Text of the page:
After the Kwintels, and prior to Tea, Jerry Zubal and Glenn Frey, he of the recently disbanded the Mushrooms and a co-writer on Bob Seger’s early songs, formed a creatively unsuccessful band. Frey, of course, relocated to the west coast and joined the Eagles. Jerry Zubal also relocated to Los Angeles to become part of an even harder-rocking concern.

Rockicks press photo

Rockicks was one of those lost nuggets you discovered, not through the rock press or radio or record company marketing. Like any gold-infected pirate: you sailed off on the asphalt waves in your cherished, used 1975 Pontiac Firebird and dove into the vinyl ocean of a local record store and you found it — by accident. As with the above noted bands AOR-styled bands: Rockicks was the happiest of accidents for this writer. Rockicks, like those other bands, was my band: I found them on my own. Rockicks wasn’t the latest, trendy spandex ’n’ hairspray pretty-boy band or some candy-coated new wave cookie cutter or some droning electro-pop unit marketed by Madison Avenue-dictated radio programmers. Rockicks was real rock ’n’ roll rife with heart; with flesh and soul. There was no second-rate Kiss-theatrics in the Rockicks’ groove. No Knackesque cloning, no second-generational loss copying of the Cars wave. This was down-and-dirty rock ’n’ roll of majestic, Cheap Trick-proportions. “How in the hell did I not hear about these guys when this album first dropped in stores?” I asked. “Why did I find out about it after the fact?” I miffed.

So, who are the members of Rockicks? Where did this ripping, barnstormer of a band, which issued one, lone album in 1977 on RSO Records, come from? Where did they go? Did they give up the rock ’n’ roll dream and grudgingly take non-rock day jobs?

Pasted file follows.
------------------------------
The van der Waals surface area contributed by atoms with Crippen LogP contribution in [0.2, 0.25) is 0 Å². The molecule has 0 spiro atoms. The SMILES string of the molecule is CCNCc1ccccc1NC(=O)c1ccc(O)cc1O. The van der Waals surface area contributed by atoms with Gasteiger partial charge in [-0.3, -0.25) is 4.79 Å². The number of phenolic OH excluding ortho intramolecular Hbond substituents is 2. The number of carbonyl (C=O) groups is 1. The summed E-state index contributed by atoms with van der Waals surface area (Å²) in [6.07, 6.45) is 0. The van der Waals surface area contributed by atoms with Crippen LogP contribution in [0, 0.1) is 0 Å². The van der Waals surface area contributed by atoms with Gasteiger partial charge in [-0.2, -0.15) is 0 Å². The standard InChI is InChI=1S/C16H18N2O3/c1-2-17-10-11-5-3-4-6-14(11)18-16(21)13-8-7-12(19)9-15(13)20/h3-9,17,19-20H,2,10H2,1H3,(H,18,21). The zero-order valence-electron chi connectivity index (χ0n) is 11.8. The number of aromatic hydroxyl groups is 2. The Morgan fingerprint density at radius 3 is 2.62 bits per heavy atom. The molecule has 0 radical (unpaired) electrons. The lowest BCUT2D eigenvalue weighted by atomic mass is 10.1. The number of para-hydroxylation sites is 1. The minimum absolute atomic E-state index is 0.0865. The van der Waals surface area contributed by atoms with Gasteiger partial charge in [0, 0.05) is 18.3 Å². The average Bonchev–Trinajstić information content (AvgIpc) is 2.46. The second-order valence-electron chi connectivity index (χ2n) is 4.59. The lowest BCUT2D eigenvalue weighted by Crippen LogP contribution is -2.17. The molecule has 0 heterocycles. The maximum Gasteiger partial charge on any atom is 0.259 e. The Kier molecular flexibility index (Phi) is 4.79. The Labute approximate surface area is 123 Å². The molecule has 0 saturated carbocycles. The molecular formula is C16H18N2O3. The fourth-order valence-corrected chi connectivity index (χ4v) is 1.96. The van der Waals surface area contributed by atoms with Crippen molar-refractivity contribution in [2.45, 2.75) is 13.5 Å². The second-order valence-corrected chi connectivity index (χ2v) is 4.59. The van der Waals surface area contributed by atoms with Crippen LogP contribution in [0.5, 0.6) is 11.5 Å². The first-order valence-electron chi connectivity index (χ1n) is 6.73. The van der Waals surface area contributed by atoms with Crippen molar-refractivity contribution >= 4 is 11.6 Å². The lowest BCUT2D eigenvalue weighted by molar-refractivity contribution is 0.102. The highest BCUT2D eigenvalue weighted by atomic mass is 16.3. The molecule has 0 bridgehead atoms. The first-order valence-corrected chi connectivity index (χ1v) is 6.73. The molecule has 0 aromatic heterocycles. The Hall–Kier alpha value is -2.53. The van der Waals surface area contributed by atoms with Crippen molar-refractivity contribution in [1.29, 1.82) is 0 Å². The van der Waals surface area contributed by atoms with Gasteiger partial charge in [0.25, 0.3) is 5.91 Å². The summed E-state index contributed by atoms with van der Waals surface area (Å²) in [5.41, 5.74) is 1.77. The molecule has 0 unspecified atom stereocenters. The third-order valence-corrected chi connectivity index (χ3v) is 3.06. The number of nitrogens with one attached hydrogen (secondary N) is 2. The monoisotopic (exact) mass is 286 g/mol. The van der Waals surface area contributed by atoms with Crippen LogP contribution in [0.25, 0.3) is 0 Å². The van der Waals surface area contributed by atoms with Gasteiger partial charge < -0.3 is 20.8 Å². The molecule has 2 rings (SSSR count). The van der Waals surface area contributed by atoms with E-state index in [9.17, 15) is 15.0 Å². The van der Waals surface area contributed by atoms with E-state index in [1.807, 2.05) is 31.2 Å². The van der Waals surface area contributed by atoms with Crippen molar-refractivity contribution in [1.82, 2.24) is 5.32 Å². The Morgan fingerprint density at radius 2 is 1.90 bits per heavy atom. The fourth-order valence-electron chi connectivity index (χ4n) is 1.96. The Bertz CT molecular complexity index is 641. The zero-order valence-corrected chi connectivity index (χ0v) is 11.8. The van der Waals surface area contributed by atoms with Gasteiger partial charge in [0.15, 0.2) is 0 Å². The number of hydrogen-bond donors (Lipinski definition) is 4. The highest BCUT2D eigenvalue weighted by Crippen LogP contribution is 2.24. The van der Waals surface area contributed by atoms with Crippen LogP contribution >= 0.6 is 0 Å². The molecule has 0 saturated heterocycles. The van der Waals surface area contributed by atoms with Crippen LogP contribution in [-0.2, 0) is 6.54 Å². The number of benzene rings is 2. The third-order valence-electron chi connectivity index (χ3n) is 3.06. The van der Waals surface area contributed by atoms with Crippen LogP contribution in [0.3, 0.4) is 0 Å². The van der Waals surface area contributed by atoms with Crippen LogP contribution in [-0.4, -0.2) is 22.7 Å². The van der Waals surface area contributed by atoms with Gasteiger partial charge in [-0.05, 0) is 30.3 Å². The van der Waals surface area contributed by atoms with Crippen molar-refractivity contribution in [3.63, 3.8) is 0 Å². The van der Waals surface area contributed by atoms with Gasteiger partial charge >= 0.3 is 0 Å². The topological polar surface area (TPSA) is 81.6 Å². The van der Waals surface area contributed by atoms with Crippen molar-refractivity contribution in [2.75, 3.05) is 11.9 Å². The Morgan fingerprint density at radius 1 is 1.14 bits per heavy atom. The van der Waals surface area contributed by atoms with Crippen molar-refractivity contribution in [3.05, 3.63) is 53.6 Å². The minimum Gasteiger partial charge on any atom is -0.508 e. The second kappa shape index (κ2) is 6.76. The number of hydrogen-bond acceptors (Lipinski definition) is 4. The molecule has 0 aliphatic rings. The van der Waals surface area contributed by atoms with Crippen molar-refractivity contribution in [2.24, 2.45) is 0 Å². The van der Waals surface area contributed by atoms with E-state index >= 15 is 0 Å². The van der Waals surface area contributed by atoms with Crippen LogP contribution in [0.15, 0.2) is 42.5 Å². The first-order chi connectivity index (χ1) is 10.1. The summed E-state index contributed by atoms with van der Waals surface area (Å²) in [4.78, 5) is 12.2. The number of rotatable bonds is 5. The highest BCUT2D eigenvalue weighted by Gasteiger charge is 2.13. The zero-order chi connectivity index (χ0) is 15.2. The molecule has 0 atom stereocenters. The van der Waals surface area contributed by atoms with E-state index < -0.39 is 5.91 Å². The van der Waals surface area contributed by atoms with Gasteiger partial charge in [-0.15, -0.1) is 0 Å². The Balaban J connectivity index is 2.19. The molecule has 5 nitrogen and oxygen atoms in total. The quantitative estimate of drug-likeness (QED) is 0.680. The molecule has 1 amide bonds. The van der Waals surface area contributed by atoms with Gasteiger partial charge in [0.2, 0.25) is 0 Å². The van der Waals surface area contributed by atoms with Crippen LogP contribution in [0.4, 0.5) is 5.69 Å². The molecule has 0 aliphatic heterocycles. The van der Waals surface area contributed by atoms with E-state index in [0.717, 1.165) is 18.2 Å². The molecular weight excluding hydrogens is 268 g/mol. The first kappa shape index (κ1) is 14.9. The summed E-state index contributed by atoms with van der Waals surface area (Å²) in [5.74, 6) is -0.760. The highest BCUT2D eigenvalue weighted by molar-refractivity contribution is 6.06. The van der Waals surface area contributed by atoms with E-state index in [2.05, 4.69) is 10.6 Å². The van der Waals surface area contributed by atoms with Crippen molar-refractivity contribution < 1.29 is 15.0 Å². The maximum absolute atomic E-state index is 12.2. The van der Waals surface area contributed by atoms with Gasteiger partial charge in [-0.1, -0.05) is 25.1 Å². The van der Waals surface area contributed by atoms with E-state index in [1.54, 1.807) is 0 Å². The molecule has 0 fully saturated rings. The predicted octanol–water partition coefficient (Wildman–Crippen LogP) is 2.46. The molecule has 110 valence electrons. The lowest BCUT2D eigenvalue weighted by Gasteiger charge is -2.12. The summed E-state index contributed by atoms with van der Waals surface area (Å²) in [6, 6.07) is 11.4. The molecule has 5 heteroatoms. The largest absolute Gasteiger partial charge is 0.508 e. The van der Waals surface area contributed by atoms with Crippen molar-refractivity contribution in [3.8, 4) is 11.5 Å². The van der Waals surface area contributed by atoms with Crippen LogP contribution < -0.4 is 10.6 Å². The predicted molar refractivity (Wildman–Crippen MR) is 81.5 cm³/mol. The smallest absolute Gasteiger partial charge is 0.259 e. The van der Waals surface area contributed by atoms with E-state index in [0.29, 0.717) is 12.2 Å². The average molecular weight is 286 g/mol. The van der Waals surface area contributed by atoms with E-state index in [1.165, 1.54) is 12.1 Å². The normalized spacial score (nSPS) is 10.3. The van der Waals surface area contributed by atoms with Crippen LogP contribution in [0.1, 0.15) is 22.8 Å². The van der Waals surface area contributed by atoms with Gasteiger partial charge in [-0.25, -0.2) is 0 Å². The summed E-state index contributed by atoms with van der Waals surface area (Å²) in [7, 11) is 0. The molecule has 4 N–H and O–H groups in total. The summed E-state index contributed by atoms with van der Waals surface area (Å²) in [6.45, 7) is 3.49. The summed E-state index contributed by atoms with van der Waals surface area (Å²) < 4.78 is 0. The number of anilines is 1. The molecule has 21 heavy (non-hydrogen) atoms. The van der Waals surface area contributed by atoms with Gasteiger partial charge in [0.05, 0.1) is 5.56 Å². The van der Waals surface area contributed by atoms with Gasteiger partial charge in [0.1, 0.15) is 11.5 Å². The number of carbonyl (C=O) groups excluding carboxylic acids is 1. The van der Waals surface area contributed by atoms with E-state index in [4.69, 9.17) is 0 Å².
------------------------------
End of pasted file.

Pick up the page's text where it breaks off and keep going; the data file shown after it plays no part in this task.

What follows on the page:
As a liner-note junkie, this writer searched high and low for more information on Rockicks’ members: guitar/vocalist Jerry Zubal, bassist/vocalist Sammy Pate, Jr., guitarist/vocalist Brian Naughton, and drummer Rich Altschuler. As far as this writer could tell, none were in any band before or after Rockicks.

Then one day: “Jerry Zubal” mystically appeared on the rear cover of an old 1972 copy of an album by 1776 — another one of those bands that received little-to-none of the ink or airwaves afforded to Black Sabbath, Deep Purple, and Led Zeppelin (or, more accurately, in the case of 1776, the Eagles) in the early-days of progressive FM radio. Then, another familiar name appeared on the 1776 cover: Hideout Productions. Then another: Palladium Records. Then there was the name: Punch Andrews. “Hey, this is connected to Bob Seger! Rockicks are from Detroit!” (Or so this writer thought.) Thus, this then wee-rocker poured over rock tome after rock tome about Detroit’s rock scene; read or skimmed every book, or at least thumbed the indexes, of every career chronicle on Bob Seger, Ted Nugent, Iggy Pop, and the MC 5 — anyone and everyone from Detroit. Not a mention of Rockicks to be found — or 1776 for that matter.